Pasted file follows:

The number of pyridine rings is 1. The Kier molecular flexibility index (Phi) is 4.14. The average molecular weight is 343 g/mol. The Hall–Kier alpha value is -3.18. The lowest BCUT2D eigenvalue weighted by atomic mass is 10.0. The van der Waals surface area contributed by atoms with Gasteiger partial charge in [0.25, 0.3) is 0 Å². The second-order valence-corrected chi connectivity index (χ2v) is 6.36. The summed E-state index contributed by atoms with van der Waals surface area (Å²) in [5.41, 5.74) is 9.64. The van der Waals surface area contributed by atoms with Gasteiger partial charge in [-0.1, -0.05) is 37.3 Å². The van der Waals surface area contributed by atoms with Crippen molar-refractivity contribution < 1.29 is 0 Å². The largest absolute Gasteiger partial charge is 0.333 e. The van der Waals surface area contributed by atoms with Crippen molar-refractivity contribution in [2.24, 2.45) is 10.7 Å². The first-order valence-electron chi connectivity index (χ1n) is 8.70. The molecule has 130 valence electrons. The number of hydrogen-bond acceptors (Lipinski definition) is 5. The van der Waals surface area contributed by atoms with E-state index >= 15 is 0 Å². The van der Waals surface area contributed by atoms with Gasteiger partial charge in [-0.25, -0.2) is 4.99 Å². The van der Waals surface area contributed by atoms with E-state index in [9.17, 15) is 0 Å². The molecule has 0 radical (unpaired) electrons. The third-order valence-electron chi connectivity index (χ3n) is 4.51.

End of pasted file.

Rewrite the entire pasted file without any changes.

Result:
The number of pyridine rings is 1. The Kier molecular flexibility index (Phi) is 4.14. The average molecular weight is 343 g/mol. The Hall–Kier alpha value is -3.18. The lowest BCUT2D eigenvalue weighted by atomic mass is 10.0. The van der Waals surface area contributed by atoms with Gasteiger partial charge in [0.25, 0.3) is 0 Å². The second-order valence-corrected chi connectivity index (χ2v) is 6.36. The summed E-state index contributed by atoms with van der Waals surface area (Å²) in [5.41, 5.74) is 9.64. The van der Waals surface area contributed by atoms with Gasteiger partial charge in [-0.1, -0.05) is 37.3 Å². The van der Waals surface area contributed by atoms with Crippen molar-refractivity contribution < 1.29 is 0 Å². The largest absolute Gasteiger partial charge is 0.333 e. The van der Waals surface area contributed by atoms with Crippen molar-refractivity contribution in [2.24, 2.45) is 10.7 Å². The first-order valence-electron chi connectivity index (χ1n) is 8.70. The molecule has 130 valence electrons. The number of hydrogen-bond acceptors (Lipinski definition) is 5. The van der Waals surface area contributed by atoms with E-state index >= 15 is 0 Å². The van der Waals surface area contributed by atoms with Gasteiger partial charge in [-0.25, -0.2) is 4.99 Å². The van der Waals surface area contributed by atoms with E-state index in [9.17, 15) is 0 Å². The molecule has 0 radical (unpaired) electrons. The third-order valence-electron chi connectivity index (χ3n) is 4.51.